How to Plan for Healthcare Costs
5 min read •
30 sec brief
Out-of-pocket health care expenses for the average household runs nearly $4,000 a year. And that’s just today. The cost of medical care tends to increase at a rate that exceeds the regular inflation rate. And when you slide into retirement, the tendency is to need more care. Sure, Medicare covers plenty, but on average, about…
Out-of-pocket health care expenses for the average household runs nearly $4,000 a year. And that’s just today. The cost of medical care tends to increase at a rate that exceeds the regular inflation rate. And when you slide into retirement, the tendency is to need more care. Sure, Medicare covers plenty, but on average, about 30 percent of costs under Medicare will be paid out of pocket.
Whether it’s handling today’s out of pocket costs or saving up for costs as you age, creating a plan for how to handle health care costs is going to help you financially and deliver a big dose of peace of mind.
Get. Health. Insurance. No excuses. There is no greater financial risk than to be walking around without health insurance. If you aren’t eligible for coverage through work, go to healthcare.gov to shop for health insurance in your state; you may qualify for subsidies that will reduce the cost of your monthly premium.
Build up your emergency savings. Your first line of defense is to have enough money in a savings account that you can pay for an unexpected medical bill; the co-insurance or tests when your kid wrenches her knee playing soccer, or a battery of tests your doctor advises. Your emergency fund is what helps you avoid running up credit card debt you can’t repay in full to cover medical one-offs.
Online savings banks tend to offer the highest interest rates, and you can set up a free periodic automatic deposit from your checking account into a high-rate bank savings account. Automating your contributions is the best way–and for many of us, the only way–to stay committed to building savings.
Pay medical bills today with triple-tax free dollars. If you are enrolled in a high deductible health plan (HDHP) you can contribute to a health savings account (HSA). The money you contribute to an HSA is tax-deductible, there is no tax on the money while it is in the HSA, and when you withdraw money from your HSA to pay for qualified medical expenses, there is no tax bill. Using tax-free dollars that netted you a tax break when you contributed to the account is a valuable way to reduce your net cost of health care.
Create tax-free savings to cover retirement health care expenses. Another option if you have an HSA is to not use it for current costs –pay those bills out of your regular cash flow – and keep your HSA growing for retirement. Then, as you need to pay for qualified health care expenses in retirement, you can use the money in your HSA, and your withdrawals will be 100 percent tax-free.
Boost your retirement savings rate. Keep pushing yourself to save more in your 401(k), and IRAs, that’s where the bulk of your health care spending will come from. At a minimum, you want to be saving 10 percent of your salary. A goal of 15% is even smarter, especially if you waited until your 30s to get serious about retirement saving.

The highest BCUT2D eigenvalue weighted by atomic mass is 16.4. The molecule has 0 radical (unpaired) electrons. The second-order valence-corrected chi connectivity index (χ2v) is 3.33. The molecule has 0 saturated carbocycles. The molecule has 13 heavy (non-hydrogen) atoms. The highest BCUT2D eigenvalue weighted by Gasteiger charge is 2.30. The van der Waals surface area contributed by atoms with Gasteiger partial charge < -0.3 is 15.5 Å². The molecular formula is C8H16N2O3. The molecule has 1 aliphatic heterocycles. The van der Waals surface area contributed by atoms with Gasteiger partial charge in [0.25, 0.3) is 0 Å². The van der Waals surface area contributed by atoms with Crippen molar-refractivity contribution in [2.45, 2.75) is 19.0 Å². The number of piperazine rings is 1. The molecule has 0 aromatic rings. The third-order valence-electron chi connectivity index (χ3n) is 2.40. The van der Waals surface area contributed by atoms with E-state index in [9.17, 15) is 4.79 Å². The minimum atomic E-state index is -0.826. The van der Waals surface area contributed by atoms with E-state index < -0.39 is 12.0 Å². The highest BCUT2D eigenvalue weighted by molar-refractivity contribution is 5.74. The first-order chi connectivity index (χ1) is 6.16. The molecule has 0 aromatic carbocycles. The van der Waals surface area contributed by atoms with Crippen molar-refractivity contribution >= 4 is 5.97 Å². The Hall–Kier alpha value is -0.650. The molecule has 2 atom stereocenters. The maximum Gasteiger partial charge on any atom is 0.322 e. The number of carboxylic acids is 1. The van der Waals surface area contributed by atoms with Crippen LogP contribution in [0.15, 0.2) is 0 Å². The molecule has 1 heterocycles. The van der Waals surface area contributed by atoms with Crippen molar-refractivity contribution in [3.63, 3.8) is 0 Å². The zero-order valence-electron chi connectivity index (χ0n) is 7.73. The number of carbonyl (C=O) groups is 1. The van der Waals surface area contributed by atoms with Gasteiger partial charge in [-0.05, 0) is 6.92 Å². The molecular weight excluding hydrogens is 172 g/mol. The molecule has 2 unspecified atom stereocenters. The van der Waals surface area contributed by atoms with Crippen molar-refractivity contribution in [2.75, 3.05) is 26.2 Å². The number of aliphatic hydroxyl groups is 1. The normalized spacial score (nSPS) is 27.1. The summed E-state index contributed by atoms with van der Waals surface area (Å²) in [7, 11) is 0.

Check if you must enroll in Medicare at age 65. Miss the initial enrollment deadlines and you can end up paying penalties that can increase certain Medicare premiums by 10 percent, or more, for the rest of your life. The general enrollment period runs for seven months, starting three months before you turn 65 and then four months past that birth date. If you are already claiming Social Security at 65 you are typically automatically enrolled in Medicare. But if you are delaying starting Social Security, or you are still working and covered by your workplace health plan, you still need to make sure you don’t run afoul of Medicare enrollment rules.
Consider Long-Term Care Insurance. Long-term care insurance can be used to pay for at-home care, as well as the cost of nursing home care. The annual premium cost isn’t cheap, if you buy in your 50s it might be around $2,000 a year. Wait until your 60s and the cost will be north of $3,500 for a couple (assuming you don’t have a preexisting condition that disqualifies you.) That is indeed a chunk of change, but keep in mind that the median monthly cost to have a home health aide last year was more than that.
Creating a plan for how you will cover later-life health care costs has plenty of moving pieces. Certified financial planners who are part of the Garrett Financial Network, work on an hourly or project basis. You can also find CFPs with flexible payment options through the XY Planning Network.
Invest in your well-being. Going to the gym, getting out for that walk/hike/bike ride, making it to the yoga class, and following a healthy diet isn’t just about feeling better today. It’s doing the prep work that increases your chances of being healthier as you age. That may reduce your retirement health care needs. More importantly, it increases the odds you will be in great shape to enjoy retirement.
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